Tuesday, November 29, 2022

Christopher Vasquez (he/him) | NCLR Director of Communications
415-365-1337 | cvasquez@nclrights.org

WASHINGTON, DC – Today, Congress took a historic step toward legislatively protecting marriage equality in federal law for the first time in a bipartisan vote of 61-36, with 12 Republican Senators joining every Democratic Senator in voting aye on the legislation. This summer the House of Representatives passed the Respect for Marriage Act with a strong bipartisan majority of 267 members – including 47 Republicans – reflecting the will of the more than  71% of Americans who support the freedom to marry.

A statement from NCLR Executive Director Imani Rupert-Gordon on the Senate passage of the Respect for Marriage Act: 

“Today’s bipartisan vote in the Senate to pass the Respect for Marriage Act is a proud moment for our country and an affirmation that, notwithstanding our differences, we share a profound commitment to the principle of equality and justice for all. As we have seen time and time again, Americans from all walks of life support the right of individuals to marry the person they love, regardless of their gender, sexual orientation, or race. For the first time in our collective history, Congress has taken a concrete step to protect marriage equality in federal law. 

Since our founding 45 years ago,” continued Rupert-Gordon, “NCLR has been at the forefront of fighting for the rights of LGBTQ individuals to create relationships and families, and we will continue to do so following the passage of this historic legislation. While Congress has taken an important step toward codifying marriage equality in federal law, it is incumbent on all of us to continue to push for passage of the comprehensive Equality Act, which would protect LGBTQ individuals and our families from discrimination in all aspects of our everyday lives. Today we celebrate this win, tomorrow we continue to fight for the justice and equity that every American deserves.”

In 2008, NCLR’s Legal Director Shannon Minter was lead counsel for several same-sex couples in the landmark California marriage equality case. In 2014, NCLR won a  lawsuit that allowed the first same-sex couples to marry in Miami-Dade County, FL. NCLR went on to litigate marriage equality cases in Alabama, Idaho, New Mexico, North Dakota, Tennessee, and Wyoming. In 2015, NCLR’s Tennessee case was part of the historic U.S. Supreme Court victory that established marriage equality nationwide as part of Obergefell v. Hodges.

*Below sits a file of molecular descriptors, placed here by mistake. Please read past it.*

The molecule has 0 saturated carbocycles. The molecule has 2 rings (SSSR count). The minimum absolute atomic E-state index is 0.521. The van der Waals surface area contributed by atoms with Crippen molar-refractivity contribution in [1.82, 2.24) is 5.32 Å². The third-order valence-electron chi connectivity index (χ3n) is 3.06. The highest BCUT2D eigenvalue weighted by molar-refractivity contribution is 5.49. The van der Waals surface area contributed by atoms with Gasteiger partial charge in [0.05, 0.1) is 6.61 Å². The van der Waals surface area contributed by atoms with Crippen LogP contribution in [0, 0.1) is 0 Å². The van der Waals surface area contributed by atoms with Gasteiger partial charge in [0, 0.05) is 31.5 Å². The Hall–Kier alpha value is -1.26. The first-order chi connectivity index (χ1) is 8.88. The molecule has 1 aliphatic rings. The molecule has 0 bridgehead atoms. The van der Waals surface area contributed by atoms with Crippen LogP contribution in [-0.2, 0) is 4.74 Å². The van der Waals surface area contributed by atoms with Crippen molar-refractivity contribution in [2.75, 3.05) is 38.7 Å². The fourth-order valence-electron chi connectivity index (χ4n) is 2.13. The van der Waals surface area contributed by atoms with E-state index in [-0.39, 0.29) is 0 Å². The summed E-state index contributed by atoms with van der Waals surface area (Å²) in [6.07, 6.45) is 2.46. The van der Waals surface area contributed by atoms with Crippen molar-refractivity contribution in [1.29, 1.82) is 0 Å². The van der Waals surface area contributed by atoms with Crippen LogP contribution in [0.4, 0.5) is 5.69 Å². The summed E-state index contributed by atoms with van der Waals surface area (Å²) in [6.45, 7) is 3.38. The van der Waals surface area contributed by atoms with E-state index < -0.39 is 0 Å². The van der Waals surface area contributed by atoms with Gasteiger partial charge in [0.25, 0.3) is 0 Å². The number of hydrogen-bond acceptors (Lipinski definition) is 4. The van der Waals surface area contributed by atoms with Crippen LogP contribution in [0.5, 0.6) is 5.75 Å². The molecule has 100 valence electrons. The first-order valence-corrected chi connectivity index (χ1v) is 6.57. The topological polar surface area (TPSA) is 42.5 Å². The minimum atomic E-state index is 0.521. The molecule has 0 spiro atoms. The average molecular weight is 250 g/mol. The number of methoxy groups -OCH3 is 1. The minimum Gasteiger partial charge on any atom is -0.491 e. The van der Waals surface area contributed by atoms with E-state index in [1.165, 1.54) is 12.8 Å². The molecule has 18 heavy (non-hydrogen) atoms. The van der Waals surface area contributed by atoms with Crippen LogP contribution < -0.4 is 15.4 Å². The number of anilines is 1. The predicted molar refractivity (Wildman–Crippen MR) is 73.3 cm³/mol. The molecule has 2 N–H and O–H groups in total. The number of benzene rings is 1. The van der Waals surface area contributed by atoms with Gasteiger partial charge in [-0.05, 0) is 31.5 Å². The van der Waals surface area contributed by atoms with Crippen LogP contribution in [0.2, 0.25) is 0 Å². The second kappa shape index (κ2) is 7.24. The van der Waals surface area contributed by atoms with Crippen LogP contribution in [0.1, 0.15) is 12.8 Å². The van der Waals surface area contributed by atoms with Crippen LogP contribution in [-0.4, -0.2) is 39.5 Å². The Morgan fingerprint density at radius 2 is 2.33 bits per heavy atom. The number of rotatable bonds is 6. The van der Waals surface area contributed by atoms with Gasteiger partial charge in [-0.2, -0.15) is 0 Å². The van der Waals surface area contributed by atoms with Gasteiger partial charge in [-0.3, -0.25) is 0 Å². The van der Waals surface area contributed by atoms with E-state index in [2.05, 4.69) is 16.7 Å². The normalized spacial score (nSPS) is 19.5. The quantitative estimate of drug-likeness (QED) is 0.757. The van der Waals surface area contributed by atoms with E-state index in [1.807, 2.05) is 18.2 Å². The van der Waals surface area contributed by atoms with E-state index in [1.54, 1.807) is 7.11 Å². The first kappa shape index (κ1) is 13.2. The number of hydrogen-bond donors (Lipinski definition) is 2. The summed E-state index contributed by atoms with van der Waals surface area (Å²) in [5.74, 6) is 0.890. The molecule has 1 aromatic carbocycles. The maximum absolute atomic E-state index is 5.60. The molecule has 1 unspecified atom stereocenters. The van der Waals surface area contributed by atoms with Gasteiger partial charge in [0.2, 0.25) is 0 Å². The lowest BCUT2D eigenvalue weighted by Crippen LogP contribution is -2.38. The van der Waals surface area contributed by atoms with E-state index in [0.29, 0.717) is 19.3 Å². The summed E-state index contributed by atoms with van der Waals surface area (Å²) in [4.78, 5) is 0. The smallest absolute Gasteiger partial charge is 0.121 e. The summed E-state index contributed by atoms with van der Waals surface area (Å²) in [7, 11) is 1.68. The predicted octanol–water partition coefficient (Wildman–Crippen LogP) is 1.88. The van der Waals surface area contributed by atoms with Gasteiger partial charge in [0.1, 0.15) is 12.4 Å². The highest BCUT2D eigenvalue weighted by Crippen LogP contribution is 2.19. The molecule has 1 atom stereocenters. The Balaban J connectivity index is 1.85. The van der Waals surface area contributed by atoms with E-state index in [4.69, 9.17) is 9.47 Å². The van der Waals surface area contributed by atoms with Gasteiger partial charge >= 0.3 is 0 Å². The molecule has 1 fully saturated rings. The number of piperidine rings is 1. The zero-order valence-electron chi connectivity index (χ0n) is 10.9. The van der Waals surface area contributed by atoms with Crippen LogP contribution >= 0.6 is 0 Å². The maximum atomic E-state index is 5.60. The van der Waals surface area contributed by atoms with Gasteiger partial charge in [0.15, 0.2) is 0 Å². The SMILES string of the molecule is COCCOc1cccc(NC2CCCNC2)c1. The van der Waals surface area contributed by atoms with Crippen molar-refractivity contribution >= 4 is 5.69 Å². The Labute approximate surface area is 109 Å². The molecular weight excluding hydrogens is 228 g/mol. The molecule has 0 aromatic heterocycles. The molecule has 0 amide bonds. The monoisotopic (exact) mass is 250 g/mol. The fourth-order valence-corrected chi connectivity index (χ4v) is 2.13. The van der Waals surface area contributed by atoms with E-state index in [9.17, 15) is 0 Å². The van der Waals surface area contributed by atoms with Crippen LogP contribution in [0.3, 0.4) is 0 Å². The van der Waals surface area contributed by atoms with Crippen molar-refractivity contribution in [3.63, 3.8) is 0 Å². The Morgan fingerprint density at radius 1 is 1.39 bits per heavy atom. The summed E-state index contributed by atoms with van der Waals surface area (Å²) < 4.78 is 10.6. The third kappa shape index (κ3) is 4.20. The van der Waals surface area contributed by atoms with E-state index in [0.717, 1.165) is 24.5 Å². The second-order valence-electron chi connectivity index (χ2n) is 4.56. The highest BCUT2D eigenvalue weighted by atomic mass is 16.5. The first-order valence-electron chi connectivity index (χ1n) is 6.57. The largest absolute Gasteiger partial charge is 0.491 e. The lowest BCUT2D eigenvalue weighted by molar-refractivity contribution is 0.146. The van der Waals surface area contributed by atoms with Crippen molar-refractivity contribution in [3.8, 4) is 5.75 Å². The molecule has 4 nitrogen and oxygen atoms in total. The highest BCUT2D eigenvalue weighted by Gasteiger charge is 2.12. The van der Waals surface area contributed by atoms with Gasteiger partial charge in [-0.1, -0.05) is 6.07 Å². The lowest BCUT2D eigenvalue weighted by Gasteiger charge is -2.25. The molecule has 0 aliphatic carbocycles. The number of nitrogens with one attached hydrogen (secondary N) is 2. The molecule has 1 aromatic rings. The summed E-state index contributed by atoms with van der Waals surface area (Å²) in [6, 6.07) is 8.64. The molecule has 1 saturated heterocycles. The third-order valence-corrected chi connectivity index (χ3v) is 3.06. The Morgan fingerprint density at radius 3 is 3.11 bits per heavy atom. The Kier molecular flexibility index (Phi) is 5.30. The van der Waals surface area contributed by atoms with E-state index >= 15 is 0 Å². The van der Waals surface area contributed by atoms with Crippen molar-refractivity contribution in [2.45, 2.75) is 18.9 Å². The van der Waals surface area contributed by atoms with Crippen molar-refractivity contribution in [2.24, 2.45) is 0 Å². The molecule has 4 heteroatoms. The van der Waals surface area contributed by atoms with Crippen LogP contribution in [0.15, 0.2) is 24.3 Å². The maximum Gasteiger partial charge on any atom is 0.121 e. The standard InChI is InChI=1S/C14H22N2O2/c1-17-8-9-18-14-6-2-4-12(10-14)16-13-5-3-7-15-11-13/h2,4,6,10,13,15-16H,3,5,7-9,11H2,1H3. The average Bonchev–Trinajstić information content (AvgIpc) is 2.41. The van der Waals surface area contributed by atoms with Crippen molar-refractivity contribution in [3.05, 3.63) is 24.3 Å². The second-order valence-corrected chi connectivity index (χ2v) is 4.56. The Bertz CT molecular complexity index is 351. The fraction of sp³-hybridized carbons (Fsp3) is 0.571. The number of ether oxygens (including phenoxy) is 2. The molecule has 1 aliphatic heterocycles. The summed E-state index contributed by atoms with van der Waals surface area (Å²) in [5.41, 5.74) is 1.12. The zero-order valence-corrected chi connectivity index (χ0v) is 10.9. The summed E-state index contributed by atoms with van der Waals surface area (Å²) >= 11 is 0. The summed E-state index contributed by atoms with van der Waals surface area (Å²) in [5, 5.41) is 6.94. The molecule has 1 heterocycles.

NCLR has played a leading role in advocating for the passage of the Equality Act, including serving as a member of the Freedom and Opportunity for All coalition (along with 16 other partner organizations) urging passage of the legislation that would prohibit discrimination based on an individual’s sexual orientation or gender identity in employment, housing, credit, education, public accommodations (things like restaurants, hotels, and theaters), and jury service.


The National Center for Lesbian Rights (NCLR) is a national legal organization committed to advancing the human and civil rights of the lesbian, gay, bisexual, transgender, and queer community through litigation, public policy advocacy, and public education. Since its founding 45 years ago, NCLR has maintained a longstanding commitment to racial and economic justice and the most underrepresented in the LGBTQ community. www.nclrights.org